Tuesday, 30 September 2014 / TRUTH-OUT.ORG

The Ancestral Values We Inherited: Protecting Indigenous Water, Land and Culture in Mexico

Sunday, 01 September 2013 11:10 By Tory Field and Beverly Bell, Truthout | Harvesting Justice Series

Saúl Atanasio Roque Morales, second from the left, in Mexico. (Photo: Fernanda Robinson)Saúl Atanasio Roque Morales, second from the left, in Mexico. (Photo: Fernanda Robinson) The following is from an interview with Saúl Atanasio Roque Morales, a Xoxocotla indigenous man from the state of Morelos, Mexico. He is a member of the Council of Peoples and the Xoxocotla Drinking Water Association.

Within our indigenous community of Xoxocotla, we continue to hold the ancestral values we inherited. It never crosses our mind to leave them behind. Because in daily life we are always in contact with nature, with our lands, with our water, with our air. We live in harmony with nature because we don’t like the way that modernity is advancing, destroying our territory and our environment. We believe technological modernity is better named a death threat.

We still watch our children chase the butterflies and the birds. We see the harmony between the crops and the land. Above all, we respect our water and we continue to perform ceremonies that give thanks for the water.

There is a ceremony we do together with a group of neighboring peoples at a sacred place. In this ceremony, we predict what the coming season will be like in order to predict the harvest, to know if it will be good or if it’s going to be bad. After, the participants return to the community and share what they observed, joyfully dancing with music, to let the community know about the weather predictions and what the water will be like. It never crosses our mind to leave this tradition behind. On the contrary, we believe that we should keep instilling these values in our children.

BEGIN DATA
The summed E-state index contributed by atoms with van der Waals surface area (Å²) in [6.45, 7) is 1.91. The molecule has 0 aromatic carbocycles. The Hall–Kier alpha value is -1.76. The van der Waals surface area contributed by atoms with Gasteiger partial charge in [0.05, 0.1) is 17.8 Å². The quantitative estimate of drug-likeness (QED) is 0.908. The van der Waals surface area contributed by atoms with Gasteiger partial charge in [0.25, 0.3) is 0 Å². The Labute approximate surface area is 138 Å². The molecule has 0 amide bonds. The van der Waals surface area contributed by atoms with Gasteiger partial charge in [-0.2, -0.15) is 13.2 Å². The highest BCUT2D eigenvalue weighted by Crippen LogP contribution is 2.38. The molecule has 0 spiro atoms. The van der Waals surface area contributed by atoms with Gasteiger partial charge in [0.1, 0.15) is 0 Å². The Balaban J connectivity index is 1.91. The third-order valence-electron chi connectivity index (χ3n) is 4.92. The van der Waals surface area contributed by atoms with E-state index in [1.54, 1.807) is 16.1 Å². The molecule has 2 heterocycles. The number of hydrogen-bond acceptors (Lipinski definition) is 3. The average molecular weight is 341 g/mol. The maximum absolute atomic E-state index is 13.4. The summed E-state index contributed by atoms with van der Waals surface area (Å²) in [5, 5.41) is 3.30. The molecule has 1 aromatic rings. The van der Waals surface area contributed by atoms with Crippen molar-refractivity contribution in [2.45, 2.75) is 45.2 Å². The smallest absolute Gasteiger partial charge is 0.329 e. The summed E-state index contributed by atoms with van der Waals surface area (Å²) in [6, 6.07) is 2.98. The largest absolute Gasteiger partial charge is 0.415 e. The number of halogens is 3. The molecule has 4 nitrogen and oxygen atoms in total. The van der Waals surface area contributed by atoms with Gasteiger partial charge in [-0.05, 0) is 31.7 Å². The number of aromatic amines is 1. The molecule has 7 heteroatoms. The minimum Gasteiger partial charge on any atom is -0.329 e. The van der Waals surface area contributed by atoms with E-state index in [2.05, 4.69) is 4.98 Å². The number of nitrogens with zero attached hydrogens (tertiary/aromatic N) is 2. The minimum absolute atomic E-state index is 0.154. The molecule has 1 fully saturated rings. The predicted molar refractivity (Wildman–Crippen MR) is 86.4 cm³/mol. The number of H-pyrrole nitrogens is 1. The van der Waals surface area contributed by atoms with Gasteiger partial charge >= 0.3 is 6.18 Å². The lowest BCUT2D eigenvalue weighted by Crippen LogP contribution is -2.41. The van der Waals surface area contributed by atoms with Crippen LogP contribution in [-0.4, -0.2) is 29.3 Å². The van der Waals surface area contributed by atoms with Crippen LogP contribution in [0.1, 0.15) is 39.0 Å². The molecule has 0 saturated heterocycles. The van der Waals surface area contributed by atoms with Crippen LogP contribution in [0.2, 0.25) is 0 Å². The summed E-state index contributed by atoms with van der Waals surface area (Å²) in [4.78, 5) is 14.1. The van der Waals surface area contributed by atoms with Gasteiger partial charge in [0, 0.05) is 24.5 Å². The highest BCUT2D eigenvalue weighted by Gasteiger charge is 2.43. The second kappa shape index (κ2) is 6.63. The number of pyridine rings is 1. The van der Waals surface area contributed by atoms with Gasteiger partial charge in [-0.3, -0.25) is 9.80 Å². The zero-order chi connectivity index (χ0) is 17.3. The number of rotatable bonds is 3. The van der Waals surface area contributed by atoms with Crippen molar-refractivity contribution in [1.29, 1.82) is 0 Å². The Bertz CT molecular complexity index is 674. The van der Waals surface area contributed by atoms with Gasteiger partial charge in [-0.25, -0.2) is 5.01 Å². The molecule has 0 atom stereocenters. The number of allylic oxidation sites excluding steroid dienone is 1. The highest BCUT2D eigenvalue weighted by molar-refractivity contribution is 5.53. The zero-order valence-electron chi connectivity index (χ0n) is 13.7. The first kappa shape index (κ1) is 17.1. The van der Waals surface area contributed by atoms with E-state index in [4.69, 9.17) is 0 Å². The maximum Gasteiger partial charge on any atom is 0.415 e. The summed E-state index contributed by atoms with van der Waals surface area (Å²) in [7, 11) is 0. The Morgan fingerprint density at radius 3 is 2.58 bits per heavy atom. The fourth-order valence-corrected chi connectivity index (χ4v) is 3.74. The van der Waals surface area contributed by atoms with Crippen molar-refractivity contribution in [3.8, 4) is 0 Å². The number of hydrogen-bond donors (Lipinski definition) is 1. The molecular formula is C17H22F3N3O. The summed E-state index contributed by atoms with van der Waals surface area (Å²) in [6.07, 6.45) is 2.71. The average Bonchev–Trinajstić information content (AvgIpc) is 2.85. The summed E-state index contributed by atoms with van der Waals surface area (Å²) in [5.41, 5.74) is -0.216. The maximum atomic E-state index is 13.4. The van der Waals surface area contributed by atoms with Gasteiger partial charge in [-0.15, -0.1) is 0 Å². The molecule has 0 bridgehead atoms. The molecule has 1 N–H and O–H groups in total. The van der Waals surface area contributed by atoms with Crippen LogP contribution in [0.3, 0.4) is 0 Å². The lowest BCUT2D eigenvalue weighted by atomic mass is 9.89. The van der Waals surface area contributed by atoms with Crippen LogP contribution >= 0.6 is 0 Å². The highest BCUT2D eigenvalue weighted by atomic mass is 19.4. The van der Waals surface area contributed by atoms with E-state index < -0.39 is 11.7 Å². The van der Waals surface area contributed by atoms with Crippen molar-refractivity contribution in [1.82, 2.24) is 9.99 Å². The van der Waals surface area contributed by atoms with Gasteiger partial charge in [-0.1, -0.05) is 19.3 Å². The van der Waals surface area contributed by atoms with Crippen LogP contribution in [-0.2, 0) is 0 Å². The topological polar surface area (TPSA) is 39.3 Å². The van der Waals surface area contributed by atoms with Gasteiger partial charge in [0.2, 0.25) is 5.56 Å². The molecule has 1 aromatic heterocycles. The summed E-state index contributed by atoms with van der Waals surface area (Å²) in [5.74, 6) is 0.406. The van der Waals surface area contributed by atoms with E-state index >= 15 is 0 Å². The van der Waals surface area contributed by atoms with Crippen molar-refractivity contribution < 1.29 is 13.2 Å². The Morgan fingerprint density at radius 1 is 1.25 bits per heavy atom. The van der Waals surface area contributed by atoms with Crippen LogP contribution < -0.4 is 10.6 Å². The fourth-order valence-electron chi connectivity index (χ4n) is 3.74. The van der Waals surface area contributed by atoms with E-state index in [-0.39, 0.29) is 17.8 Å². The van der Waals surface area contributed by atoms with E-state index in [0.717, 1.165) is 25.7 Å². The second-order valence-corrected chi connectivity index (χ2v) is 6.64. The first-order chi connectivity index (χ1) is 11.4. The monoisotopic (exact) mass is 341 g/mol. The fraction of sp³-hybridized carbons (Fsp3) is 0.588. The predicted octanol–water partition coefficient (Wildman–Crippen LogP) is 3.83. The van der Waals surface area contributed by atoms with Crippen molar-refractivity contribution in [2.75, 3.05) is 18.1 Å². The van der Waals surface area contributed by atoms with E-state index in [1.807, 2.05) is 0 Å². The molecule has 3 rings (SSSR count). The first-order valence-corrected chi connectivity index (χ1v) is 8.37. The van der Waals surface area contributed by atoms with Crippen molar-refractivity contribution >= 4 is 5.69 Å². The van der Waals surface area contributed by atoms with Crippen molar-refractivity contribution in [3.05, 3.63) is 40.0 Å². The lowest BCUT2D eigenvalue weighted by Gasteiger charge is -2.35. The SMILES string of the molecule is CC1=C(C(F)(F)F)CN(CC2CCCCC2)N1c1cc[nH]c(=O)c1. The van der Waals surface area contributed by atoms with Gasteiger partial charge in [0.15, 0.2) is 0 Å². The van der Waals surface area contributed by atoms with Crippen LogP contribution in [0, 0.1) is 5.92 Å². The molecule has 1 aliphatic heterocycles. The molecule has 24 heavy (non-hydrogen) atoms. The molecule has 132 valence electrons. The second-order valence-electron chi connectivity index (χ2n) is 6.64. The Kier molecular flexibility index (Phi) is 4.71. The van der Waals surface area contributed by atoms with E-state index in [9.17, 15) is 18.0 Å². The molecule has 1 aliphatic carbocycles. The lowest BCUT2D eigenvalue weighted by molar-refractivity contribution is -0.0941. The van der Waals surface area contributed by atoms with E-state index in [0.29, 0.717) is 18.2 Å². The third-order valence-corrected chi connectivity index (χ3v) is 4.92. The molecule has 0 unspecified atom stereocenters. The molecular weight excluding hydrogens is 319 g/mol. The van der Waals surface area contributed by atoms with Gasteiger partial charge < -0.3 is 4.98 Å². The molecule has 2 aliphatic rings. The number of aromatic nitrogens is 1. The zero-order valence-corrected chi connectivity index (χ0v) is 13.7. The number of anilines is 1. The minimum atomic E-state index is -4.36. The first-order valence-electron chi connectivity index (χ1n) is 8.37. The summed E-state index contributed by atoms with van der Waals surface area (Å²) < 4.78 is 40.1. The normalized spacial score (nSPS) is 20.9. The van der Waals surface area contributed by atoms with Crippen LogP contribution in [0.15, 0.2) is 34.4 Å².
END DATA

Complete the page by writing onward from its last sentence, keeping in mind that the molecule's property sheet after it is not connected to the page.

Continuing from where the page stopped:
And so we have potable water that comes from a spring 12 kilometers away. During the time of the government of Lázaro Cárdenas [1934-1940] the community participated, with pick and shovel, in a 12-kilometer excavation to bring water to the community. The water is very good and very clean. Since that time, we have been the ones that administer and control our water system, without having to be responsible to government authorities.

In more recent times since the 80’s, in the state of Morelos, they wanted to privatize the water. We were not in agreement with this. Together with other communities, we organized and went before the lower house of the state congress in order to protest these laws. We occupied the buildings and the politicians agreed to change the law. In the new law, they included our demand that indigenous peoples can control and administer their water.

But in the past few years, industrial and housing projects have been growing and multiplying, invading crop lands. Crop lands normally serve as a buffer for filtration during the rainy season. They filter water and replenish aquifers that give life to our springs. We’re witnessing an increase in devastation and paving-over of lands and that inhibits normal water filtration. We attribute the lowering of water levels to these activities.

We learned that there were to be construction projects erected, including ones to build [more than 37,000] houses, close to our spring. There are also plans to build a golf course. Other companies are opening up [plant] nurseries. There’s another company that’s devastating a mountain called Montenegro to extract material to produce cement.